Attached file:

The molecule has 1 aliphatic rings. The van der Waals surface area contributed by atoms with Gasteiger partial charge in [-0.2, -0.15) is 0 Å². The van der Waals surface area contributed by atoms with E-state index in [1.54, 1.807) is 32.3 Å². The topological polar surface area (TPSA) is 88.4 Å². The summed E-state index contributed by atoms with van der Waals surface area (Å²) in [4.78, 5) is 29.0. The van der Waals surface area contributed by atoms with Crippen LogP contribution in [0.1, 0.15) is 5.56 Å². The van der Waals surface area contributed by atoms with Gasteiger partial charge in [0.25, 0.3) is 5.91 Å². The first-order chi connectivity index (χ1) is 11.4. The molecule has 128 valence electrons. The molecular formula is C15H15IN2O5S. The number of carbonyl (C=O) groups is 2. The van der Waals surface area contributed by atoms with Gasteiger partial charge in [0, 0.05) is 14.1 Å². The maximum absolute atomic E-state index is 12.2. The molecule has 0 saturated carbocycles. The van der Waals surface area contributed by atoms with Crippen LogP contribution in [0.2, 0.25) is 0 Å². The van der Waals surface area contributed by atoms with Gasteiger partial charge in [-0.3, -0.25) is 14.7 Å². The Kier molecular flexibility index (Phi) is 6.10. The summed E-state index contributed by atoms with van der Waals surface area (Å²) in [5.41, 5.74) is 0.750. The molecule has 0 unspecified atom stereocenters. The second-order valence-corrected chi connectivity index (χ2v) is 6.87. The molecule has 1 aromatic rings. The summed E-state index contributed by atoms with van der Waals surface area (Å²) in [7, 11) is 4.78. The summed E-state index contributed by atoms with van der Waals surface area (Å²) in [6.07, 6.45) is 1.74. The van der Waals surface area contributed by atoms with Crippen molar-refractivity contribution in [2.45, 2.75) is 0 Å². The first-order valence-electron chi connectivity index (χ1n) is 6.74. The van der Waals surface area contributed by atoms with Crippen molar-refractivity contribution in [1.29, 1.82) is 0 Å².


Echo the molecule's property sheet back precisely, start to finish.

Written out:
The molecule has 1 aliphatic rings. The van der Waals surface area contributed by atoms with Gasteiger partial charge in [-0.2, -0.15) is 0 Å². The van der Waals surface area contributed by atoms with E-state index in [1.54, 1.807) is 32.3 Å². The topological polar surface area (TPSA) is 88.4 Å². The summed E-state index contributed by atoms with van der Waals surface area (Å²) in [4.78, 5) is 29.0. The van der Waals surface area contributed by atoms with Crippen LogP contribution in [0.1, 0.15) is 5.56 Å². The van der Waals surface area contributed by atoms with Gasteiger partial charge in [0.25, 0.3) is 5.91 Å². The first-order chi connectivity index (χ1) is 11.4. The molecule has 128 valence electrons. The molecular formula is C15H15IN2O5S. The number of carbonyl (C=O) groups is 2. The van der Waals surface area contributed by atoms with Gasteiger partial charge in [0, 0.05) is 14.1 Å². The maximum absolute atomic E-state index is 12.2. The molecule has 0 saturated carbocycles. The van der Waals surface area contributed by atoms with Crippen LogP contribution in [0.2, 0.25) is 0 Å². The van der Waals surface area contributed by atoms with Gasteiger partial charge in [-0.3, -0.25) is 14.7 Å². The Kier molecular flexibility index (Phi) is 6.10. The summed E-state index contributed by atoms with van der Waals surface area (Å²) in [5.41, 5.74) is 0.750. The molecule has 0 unspecified atom stereocenters. The second-order valence-corrected chi connectivity index (χ2v) is 6.87. The molecule has 1 aromatic rings. The summed E-state index contributed by atoms with van der Waals surface area (Å²) in [7, 11) is 4.78. The summed E-state index contributed by atoms with van der Waals surface area (Å²) in [6.07, 6.45) is 1.74. The van der Waals surface area contributed by atoms with Crippen molar-refractivity contribution in [2.45, 2.75) is 0 Å². The first-order valence-electron chi connectivity index (χ1n) is 6.74. The van der Waals surface area contributed by atoms with Crippen molar-refractivity contribution in [1.29, 1.82) is 0 Å².